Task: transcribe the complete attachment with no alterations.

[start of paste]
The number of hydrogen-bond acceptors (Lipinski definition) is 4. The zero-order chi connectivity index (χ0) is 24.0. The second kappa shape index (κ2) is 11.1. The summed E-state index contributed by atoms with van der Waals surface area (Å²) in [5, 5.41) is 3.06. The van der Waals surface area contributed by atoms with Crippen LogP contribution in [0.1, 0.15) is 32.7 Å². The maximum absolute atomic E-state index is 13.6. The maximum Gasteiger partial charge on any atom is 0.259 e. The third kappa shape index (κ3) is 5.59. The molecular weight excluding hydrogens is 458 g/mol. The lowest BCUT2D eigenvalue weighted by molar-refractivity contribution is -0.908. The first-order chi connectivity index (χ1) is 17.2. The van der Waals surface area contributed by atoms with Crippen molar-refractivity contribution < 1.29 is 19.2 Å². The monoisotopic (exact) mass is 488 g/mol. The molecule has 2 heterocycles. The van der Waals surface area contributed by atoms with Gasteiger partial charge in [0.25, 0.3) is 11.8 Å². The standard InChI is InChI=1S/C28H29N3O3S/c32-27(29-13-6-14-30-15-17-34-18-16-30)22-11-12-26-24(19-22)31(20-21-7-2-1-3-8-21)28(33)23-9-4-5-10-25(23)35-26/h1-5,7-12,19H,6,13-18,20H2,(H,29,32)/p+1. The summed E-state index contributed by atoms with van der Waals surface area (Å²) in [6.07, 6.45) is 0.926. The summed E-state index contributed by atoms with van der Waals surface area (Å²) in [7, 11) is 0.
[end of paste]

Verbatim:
The number of hydrogen-bond acceptors (Lipinski definition) is 4. The zero-order chi connectivity index (χ0) is 24.0. The second kappa shape index (κ2) is 11.1. The summed E-state index contributed by atoms with van der Waals surface area (Å²) in [5, 5.41) is 3.06. The van der Waals surface area contributed by atoms with Crippen LogP contribution in [0.1, 0.15) is 32.7 Å². The maximum absolute atomic E-state index is 13.6. The maximum Gasteiger partial charge on any atom is 0.259 e. The third kappa shape index (κ3) is 5.59. The molecular weight excluding hydrogens is 458 g/mol. The lowest BCUT2D eigenvalue weighted by molar-refractivity contribution is -0.908. The first-order chi connectivity index (χ1) is 17.2. The van der Waals surface area contributed by atoms with Crippen molar-refractivity contribution < 1.29 is 19.2 Å². The monoisotopic (exact) mass is 488 g/mol. The molecule has 2 heterocycles. The van der Waals surface area contributed by atoms with Gasteiger partial charge in [0.25, 0.3) is 11.8 Å². The standard InChI is InChI=1S/C28H29N3O3S/c32-27(29-13-6-14-30-15-17-34-18-16-30)22-11-12-26-24(19-22)31(20-21-7-2-1-3-8-21)28(33)23-9-4-5-10-25(23)35-26/h1-5,7-12,19H,6,13-18,20H2,(H,29,32)/p+1. The summed E-state index contributed by atoms with van der Waals surface area (Å²) in [6.07, 6.45) is 0.926. The summed E-state index contributed by atoms with van der Waals surface area (Å²) in [7, 11) is 0.